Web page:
At their respective nominating conventions this summer, the Republican and Democratic parties could not have adopted more different platforms on the question of how to deal with the 11.5 million undocumented immigrants living in the United States. The platform adopted by Republicans doubles down on nearly every extreme enforcement tactic, with the goal of “self-deportation,” or driving all undocumented immigrants out of the country. In contrast, the platform adopted by Democrats calls for the practical, forward-looking reforms that were once embraced by leaders in both parties—even by a Republican whose name was conspicuously absent during their convention, former President George W. Bush.
In this infographic we illustrate what would happen to our economy during the four years of the next presidential administration based on the respective immigration policies of the two political parties. Specifically, we look at the consequences for overall economic growth, jobs, and taxes of either deporting 11.5 million undocumented immigrants (including 8 million workers, as the Republican platform would do) versus enabling them to earn legal status (as the Democratic platform would do):
Citation Footnote: GDP and jobs changes have been calculated using averages from a national computable general equilibrium economic model of immigration policy, as well as individual state economic models using the so-called IMPLAN system; both scenarios assume a 100 percent change in status, either 100 percent mass deportation or 100 percent legalization. Employment changes are based on a 2:1 ratio of GDP growth (or contraction) to employment growth (or contraction.) GDP and total workforce numbers come from 2011 estimates. See: Raúl Hinojosa-Ojeda, “Raising the Floor for American Workers: The Economic Benefits of Comprehensive Immigration Reform” (Washington: Center for American Progress, 2010), available here; Raúl Hinojosa-Ojeda, “The Consequences of Legalization Versus Mass Deportation” (Washington: Center for American Progress, 2012), available here; Bureau of Economic Analysis, National Income and Product Accounts Tables, Table 1.1.5 Gross Domestic Product (Department of Commerce, 2011); Bureau of Labor Statistics, Household Data, Annual Averages, 1. Employment status of the civilian noninstitutional population, 1941 to date (U.S. Department of Labor) available here.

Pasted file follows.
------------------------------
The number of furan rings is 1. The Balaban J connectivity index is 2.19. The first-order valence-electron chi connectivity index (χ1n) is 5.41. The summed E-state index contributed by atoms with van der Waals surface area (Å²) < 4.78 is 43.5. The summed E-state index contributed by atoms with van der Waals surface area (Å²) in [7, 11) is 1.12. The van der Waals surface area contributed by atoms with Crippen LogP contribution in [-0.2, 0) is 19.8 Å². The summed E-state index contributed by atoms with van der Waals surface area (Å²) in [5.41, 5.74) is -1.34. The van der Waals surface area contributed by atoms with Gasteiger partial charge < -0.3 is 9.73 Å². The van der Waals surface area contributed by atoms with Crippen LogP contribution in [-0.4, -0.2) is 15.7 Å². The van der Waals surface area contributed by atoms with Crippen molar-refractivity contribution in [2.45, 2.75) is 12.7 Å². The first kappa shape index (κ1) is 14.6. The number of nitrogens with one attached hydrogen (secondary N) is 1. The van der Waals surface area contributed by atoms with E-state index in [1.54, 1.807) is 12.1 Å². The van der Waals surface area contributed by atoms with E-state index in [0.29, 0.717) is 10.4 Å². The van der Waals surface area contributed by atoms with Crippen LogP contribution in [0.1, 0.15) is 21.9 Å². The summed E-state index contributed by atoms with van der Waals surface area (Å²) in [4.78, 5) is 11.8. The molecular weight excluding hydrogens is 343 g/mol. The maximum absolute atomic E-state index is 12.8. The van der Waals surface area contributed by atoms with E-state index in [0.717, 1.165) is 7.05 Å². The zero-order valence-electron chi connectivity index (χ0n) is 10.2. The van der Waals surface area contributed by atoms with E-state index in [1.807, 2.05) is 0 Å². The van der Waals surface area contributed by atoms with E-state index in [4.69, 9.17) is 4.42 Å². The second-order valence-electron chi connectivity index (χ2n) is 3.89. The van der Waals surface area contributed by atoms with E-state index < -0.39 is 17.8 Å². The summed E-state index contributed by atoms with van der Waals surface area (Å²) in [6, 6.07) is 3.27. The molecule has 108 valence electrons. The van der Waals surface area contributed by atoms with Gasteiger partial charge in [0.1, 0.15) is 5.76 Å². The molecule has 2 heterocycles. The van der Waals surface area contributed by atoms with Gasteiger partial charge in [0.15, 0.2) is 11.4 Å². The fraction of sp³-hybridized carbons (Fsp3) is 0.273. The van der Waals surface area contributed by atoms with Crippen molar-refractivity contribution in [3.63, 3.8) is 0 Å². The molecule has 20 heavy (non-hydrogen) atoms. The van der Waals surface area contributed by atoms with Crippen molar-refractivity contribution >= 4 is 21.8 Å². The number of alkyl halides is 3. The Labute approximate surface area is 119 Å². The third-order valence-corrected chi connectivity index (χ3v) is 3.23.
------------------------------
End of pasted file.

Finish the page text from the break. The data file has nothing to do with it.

On local and state tax revenue from undocumented immigrants, see: Immigration Policy Center, “Unauthorized Immigrants Pay Taxes, Too” (2011), available here.
On the cost of mass deportation, see: Marshall Fitz, Gebe Martinez, and Madura Wijewardena, “The Costs of Mass Deportation: Impractical, Expensive, and Ineffective” (Washington: Center for American Progress, 2010), available here.
Federal tax revenue increases have been calculated using the wage increases reported in Hinojosa-Ojeda, “Raising the Floor,” using the Congressional Budget Office average federal tax rate for the middle quintile in 2009 (11.1 percent), the latest year in which data is available. Congressional Budget Office, “The Distribution of Household Income and Federal Taxes, 2008 and 2009” (2012), available here.
Marshall Fitz is Director of Immigration Policy and Philip E. Wolgin is Immigration Policy Analyst at the Center for American Progress Action Fund.